In an August 2016 advisory, Deloitte noted the hidden impact of an incident could amount to 90 percent of the total response cost and may not be felt until more than two years after the event. A November 2016 study by IBM and the Ponemon Institute claimed 66 percent of organizations would be unable to fully recover from a cyberattack due to insufficient planning and the complexity of their systems and processes.
In 2015, the U.S. National Security Council issued a statement vowing to bring the perpetrators of the Sony attack to justice, but to date, nothing has happened. In April 2015, by executive order, President Obama delineated a sanctions program that allowed the U.S. Treasury secretary, in consultation with the attorney general and secretary of state, to target individuals and entities that engaged in cyberattacks or commercial espionage by freezing their assets and barring financial transactions. The April 2015 executive order specified that the aggressors would have to be harming the critical infrastructure, disrupting major networks, stealing intellectual property or benefiting from stolen trade secrets, and any case would have to be supported by evidence that could withstand a court challenge.
In 2015, the U.S. Congress also expanded the definition of the RICO (Racketeer-Influenced Corrupt Organization) statute, originally enacted to address the mafia, and later, drug cartels, to include offenses under the Computer Fraud and Abuse Act. The heart of RICO asserts that anyone involved in a criminal enterprise is responsible for the whole crime. RICO beefed up the Computer Fraud and Abuse Act with stiffer sentences, consecutive sentencing and forfeiture of proceeds. Additionally, on December 1, 2016, Congress granted the FBI authority to search multiple computers across the country, and internationally, based on a single search warrant. Previously, a search warrant could only be effected in the Federal Judicial District in which the judge approved the warrant.
Was the attack on Sony Pictures an act of war? No, arguably, this was probably a state-sponsored attack on a private corporation. The proportional response would not be a declaration of war or even a kinetic attack on some isolated North Korean target by the American military. The situation would not be improved by the loss of a single life on either side, the destruction of property or the further souring of a relationship that already threatens peace. Essentially, the appropriate remedy would not be a military one.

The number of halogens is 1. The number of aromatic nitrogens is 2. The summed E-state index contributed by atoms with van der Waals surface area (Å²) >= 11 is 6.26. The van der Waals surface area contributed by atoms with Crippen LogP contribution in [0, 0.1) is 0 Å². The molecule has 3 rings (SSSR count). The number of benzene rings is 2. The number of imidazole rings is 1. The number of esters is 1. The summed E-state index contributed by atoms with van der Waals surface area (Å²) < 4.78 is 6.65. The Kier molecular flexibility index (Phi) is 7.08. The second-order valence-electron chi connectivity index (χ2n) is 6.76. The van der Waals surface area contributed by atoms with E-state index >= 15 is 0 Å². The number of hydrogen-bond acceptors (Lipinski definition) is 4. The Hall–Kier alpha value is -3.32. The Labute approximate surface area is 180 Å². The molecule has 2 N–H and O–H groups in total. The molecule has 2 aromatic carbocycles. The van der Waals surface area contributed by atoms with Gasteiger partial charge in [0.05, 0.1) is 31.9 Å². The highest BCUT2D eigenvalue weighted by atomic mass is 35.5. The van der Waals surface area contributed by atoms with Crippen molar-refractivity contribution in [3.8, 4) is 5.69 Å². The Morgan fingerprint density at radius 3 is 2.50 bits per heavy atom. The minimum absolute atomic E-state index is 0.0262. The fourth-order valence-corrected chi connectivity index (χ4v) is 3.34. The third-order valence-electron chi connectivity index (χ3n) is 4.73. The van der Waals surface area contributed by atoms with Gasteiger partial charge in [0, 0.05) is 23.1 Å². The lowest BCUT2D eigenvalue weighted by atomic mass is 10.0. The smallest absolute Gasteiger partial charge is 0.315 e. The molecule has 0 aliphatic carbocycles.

Was it a crime? Collecting sufficient information to attribute the assault to the North Korea regime that would satisfy U.S. standards of criminal evidence, and then, executing the sentence on that regime would have proved problematic. The prosecution rate for cybercrime worldwide is only 5 percent and there is no international treaty on cybercrime.
According to PricewaterhouseCoopers, “Ninety percent of large businesses have experienced a data breach in the last year,” with an average recovery cost of $5.4 million in the U.S., £2.37 million ($3.2 million) in the U.K., €3.52 million ($3.9 million) in Germany and €3.12 million ($3.5 million) in France. The World Economic Forum estimated the economic cost of cybercrime was around $3 trillion in 2016. In the next five years, Cyber Security Ventures, working with the Herjavec Group, expects the cost of cybercrime to double to roughly $6 trillion, with companies responsible for guarding about 50 times more data.
The European General Data Protection regulation, which comes into effect on May 25, 2018, will give victims the right to sue for up to 4 percent of a company’s previous year’s worldwide turnover as a penalty for losing personal data. At some point, the penalties will begin to stifle the commerce it was designed to facilitate. If a quantum computing capability is established as the European Telecommunications Security Institute (ETSI) warned in its recent white paper, “Quantum Safe Computing,” then all public key cryptographic schemes based on hard-to-solve mathematical problems will become obsolete, opening up systems to interception of or tampering with archived information. Clearly, a more forward-leaning response would help level the battlefield.
Global partners must be prepared to take on the technical and administrative responsibilities of the internet, and then, take the next leap to develop interlocked and mutually supportive tools allowing for a more robust response to threats to critical international commercial assets than current diplomatic and legal frameworks allow.
Jeff Bauer is an (ISC)² member located in The Midlands, United Kingdom.
5 Minutes with Kevin L. Jackson
An condensed version of this Q&A appears in the current issue of InfoSecurity Professional magazine.